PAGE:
Pilgrims and tourists flock to Huong (Perfume) Pagoda every year to attend the nation’s most elaborate festival to welcome the Lunar New Year.
Pilgrims flock to Huong Pagoda. This year the traffic on the Yen Stream leading to the main complex of pagodas will be kept in order, according to authorities.
The opening ceremony starts on the sixth day of the first lunar month (which falls tomorrow this year) with religious rites performed by monks of the pagoda and traditional songs and dances before and after the ceremony, according to the Venerable Thich Minh Hien.
The Huong Pagoda Festival then lasts over the next three months and features many performances. A special music show will be held on March 15 to remember the Bodhisattva Kwan Yin who, according to legend, reached enlightenment at Huong Pagoda.
Songs about Huong Mountain and Huong Pagoda by Pham Duy, Tran Van Khe and To Vu will be performed by My Linh, Minh Anh, Phuong Anh and saxophonist Tran Manh Tuan. A dance entitled Thien Thu Quan The Am (Goddess of Mercy) will reenact the life of the goddess.
Sightseeing trips to pagodas, temples and caves are among the other attractions of the festival, as well as ceremonies to ask favours from Buddha. After the opening ceremony, tourists and pilgrims can go on three main tours to visit the Huong Tich Cave Pagoda, Long Van Pagoda and Tuyet Son Pagoda.
Last year, the three-month festival welcomed over 1.1 million visitors. This year is expected to welcome 1.5 million travellers. The large number of visitors may cause chaos, so the festival organisers pay special attention to maintaining order and ensuring safety for visitors, said My Duc District’s People’s Committee vice chairman Nguyen Van Hau, director of the festival organising board.
The pagoda was previously situated in Ha Tay Province, but this year, with the expanded city limits, it is now under Ha Noi’s management, 60km from the city centre. In spite of this change, the cultural and spiritual tradition of the festival will be upheld, says Hau.
“Over 600 officers from Ha Noi’s Public Security force and Department and Transport and Public Works will work together to help the festival run safely and orderly,” he says.
Two agents will work regularly in Yen Stream to control traffic. There are 3,700 boats registered and approved by authorities to carry visitors to the pagoda from the Duc Khe Wharf.
The organising board trained locals to upgrade their awareness in protecting the site. More than 4,200 locals passed the course and received certificates.
Surviving the climb
During the three-month festival, the sheer numbers of pilgrims and tourists, including many foreign travellers, making their way up the Huong Son Mountain range make it almost impossible to recapture the serenity that has inspired generations of poets, including one of the Trinh warlords, to extol the area’s celestial beauty.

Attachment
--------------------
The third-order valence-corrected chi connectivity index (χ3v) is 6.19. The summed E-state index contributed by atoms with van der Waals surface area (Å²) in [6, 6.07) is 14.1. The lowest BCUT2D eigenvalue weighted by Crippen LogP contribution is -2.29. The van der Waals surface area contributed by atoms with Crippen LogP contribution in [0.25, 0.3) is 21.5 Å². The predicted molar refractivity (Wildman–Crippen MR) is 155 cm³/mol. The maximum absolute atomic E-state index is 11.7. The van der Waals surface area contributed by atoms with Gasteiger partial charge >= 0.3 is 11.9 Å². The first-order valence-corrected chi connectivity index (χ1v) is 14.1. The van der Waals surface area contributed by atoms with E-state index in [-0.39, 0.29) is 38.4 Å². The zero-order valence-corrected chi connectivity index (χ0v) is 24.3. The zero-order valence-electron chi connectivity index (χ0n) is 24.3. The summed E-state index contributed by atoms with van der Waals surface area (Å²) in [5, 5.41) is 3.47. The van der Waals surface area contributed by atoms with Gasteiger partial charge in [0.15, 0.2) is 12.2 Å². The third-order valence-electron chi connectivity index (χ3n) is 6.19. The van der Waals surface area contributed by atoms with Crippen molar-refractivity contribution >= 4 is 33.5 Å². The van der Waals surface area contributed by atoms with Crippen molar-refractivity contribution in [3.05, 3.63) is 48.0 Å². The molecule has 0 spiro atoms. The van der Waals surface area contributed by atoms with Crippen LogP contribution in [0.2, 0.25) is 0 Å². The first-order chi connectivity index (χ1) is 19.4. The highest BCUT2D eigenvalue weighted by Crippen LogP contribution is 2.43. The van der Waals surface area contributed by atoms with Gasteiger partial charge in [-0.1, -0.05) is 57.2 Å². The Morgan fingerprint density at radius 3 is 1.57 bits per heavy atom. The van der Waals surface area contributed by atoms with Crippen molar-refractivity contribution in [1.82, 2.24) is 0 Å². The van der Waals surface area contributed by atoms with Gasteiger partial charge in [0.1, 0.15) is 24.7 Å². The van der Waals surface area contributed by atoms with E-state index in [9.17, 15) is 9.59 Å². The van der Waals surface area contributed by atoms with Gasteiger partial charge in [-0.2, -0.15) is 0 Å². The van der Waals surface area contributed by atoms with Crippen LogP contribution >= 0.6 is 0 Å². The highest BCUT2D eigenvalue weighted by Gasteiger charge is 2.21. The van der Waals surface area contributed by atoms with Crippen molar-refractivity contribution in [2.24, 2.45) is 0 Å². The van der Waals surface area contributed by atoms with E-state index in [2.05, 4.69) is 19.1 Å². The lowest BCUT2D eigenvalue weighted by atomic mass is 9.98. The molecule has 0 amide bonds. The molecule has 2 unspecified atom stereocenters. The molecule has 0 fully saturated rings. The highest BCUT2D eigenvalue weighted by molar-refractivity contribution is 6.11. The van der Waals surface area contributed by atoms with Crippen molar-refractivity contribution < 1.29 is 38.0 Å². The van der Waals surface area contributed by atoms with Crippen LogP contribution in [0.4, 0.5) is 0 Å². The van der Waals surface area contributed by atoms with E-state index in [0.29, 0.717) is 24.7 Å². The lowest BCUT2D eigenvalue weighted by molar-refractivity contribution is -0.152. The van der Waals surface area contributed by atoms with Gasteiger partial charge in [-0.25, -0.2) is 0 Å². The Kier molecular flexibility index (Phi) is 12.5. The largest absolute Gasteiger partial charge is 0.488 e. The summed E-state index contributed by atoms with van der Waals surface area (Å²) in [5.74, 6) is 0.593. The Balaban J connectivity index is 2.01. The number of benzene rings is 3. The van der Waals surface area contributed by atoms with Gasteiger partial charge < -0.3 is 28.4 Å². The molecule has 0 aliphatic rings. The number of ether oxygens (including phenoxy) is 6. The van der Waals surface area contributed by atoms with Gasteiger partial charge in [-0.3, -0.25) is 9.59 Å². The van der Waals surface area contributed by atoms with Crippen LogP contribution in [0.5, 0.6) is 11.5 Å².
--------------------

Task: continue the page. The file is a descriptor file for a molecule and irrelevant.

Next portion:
However, the crowds are not enough to drive away Quan Am (also known in Chinese as Kwan Yin or in Sanskrit as Avalokiteshivra), the Bodhisattva of Compassion who is believed to bless pilgrims with happiness, children and wealth in the new year. According to legend, Huong Son is home to many traces left by Quan Am during her lifetime.
The importance of the sacred site is enhanced by its unique combination of nature and culture, where rugged limestone mountains, caves and rivers meet centuries-old architecture.
A less-popular trekking option takes pilgrims through apricot groves and allows them to meet villagers picking medicinal herbs or gathering kindling at the foot of the mountain range. They also pass by the grave of early-20th century poet Tan Da.
The favoured boat trip along the scenic Yen Stream allows the pilgrims to hear first-hand accounts of the land and people of the area from those who know the best: the rowers from Yen Vi Village. They advise their passengers about whether they should ascend straight to the Huong Tich Cave, spend time at the nearby pagodas or continue along the stream to less-visited pagodas.
The rowers recount over and over how the Goddess of Compassion chose the mountain, and how the emperors themselves had picked the spots for the pagodas and temples. They slow down to point out the distant mountains shaped like a pile of rice, a turtle, a unicorn, a phoenix or bells.
When visitors arrive at Thien Tru Pagoda, the path gets steeper and narrower.
The 12km climb to the Huong Tich Cave can take several hours, as the small winding path becomes a chain of ascending pilgrims, hemmed in on both sides by makeshift stalls selling food, drink and religious memorabilia.
The sound of old women chanting the mantra of nam mo a di da phat – or in the name of the Amitabha Buddha – can sometimes be heard over the bitter complains of young couples carrying their children on their backs.
This experience is often enough to make many people swear they will never make another pilgrimage to Huong Pagoda, but the next year they find themselves making the trek all over again.
The reward comes when the pilgrims finally reach the mountain that is home to the Huong Tich Cave. The cave is likened to the open mouth of a dragon, and the stalactites and stalagmites inside lead many to believe they are in a miniature pavilion.
Above the entrance to the cave, 18th century poet and warlord Trinh Sam inscribed Nam thien de nhat dong (the most beautiful cave under the southern sky).
The large stalagmite in the middle of the cave is kept continuously wet by a trickle of water from the ceiling, and has long been thought to bring fertility to childless couples. Women rub their hands on the stalagmite in the hope of conceiving a child in the new year.